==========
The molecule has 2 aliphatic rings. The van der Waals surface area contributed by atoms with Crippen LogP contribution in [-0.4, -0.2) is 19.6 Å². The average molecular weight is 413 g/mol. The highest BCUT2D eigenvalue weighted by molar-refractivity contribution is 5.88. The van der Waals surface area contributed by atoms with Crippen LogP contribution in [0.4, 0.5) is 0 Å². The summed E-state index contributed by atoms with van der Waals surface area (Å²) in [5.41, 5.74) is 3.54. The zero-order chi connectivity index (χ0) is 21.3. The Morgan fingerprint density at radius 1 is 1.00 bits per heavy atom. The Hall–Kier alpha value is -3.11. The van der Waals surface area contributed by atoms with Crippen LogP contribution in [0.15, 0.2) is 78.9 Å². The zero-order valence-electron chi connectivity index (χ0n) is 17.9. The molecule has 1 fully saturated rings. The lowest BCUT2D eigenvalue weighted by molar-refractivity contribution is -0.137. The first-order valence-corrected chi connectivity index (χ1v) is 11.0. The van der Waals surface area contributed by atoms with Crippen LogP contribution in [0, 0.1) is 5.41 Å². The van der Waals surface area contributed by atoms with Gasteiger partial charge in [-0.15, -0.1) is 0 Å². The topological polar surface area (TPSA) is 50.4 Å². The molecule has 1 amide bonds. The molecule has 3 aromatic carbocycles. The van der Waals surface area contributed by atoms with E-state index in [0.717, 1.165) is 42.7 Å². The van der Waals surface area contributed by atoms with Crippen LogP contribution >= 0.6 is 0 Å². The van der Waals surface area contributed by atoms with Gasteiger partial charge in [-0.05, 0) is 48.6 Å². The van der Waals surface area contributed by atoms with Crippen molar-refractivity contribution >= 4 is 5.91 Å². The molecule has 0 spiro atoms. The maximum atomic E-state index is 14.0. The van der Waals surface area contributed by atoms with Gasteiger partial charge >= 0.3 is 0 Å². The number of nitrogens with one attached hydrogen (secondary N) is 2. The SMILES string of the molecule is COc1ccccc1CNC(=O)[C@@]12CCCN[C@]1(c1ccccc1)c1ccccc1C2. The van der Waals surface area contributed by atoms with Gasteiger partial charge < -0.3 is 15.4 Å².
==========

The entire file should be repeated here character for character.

The molecule has 2 aliphatic rings. The van der Waals surface area contributed by atoms with Crippen LogP contribution in [-0.4, -0.2) is 19.6 Å². The average molecular weight is 413 g/mol. The highest BCUT2D eigenvalue weighted by molar-refractivity contribution is 5.88. The van der Waals surface area contributed by atoms with Crippen LogP contribution in [0.4, 0.5) is 0 Å². The summed E-state index contributed by atoms with van der Waals surface area (Å²) in [5.41, 5.74) is 3.54. The zero-order chi connectivity index (χ0) is 21.3. The Morgan fingerprint density at radius 1 is 1.00 bits per heavy atom. The Hall–Kier alpha value is -3.11. The van der Waals surface area contributed by atoms with Crippen LogP contribution in [0.15, 0.2) is 78.9 Å². The zero-order valence-electron chi connectivity index (χ0n) is 17.9. The molecule has 1 fully saturated rings. The lowest BCUT2D eigenvalue weighted by molar-refractivity contribution is -0.137. The first-order valence-corrected chi connectivity index (χ1v) is 11.0. The van der Waals surface area contributed by atoms with Crippen LogP contribution in [0, 0.1) is 5.41 Å². The van der Waals surface area contributed by atoms with Gasteiger partial charge in [-0.15, -0.1) is 0 Å². The topological polar surface area (TPSA) is 50.4 Å². The molecule has 1 amide bonds. The molecule has 3 aromatic carbocycles. The van der Waals surface area contributed by atoms with E-state index in [0.717, 1.165) is 42.7 Å². The van der Waals surface area contributed by atoms with Crippen LogP contribution >= 0.6 is 0 Å². The van der Waals surface area contributed by atoms with Gasteiger partial charge in [-0.05, 0) is 48.6 Å². The van der Waals surface area contributed by atoms with Crippen molar-refractivity contribution >= 4 is 5.91 Å². The molecule has 0 spiro atoms. The maximum atomic E-state index is 14.0. The van der Waals surface area contributed by atoms with Gasteiger partial charge >= 0.3 is 0 Å². The number of nitrogens with one attached hydrogen (secondary N) is 2. The SMILES string of the molecule is COc1ccccc1CNC(=O)[C@@]12CCCN[C@]1(c1ccccc1)c1ccccc1C2. The van der Waals surface area contributed by atoms with Gasteiger partial charge < -0.3 is 15.4 Å².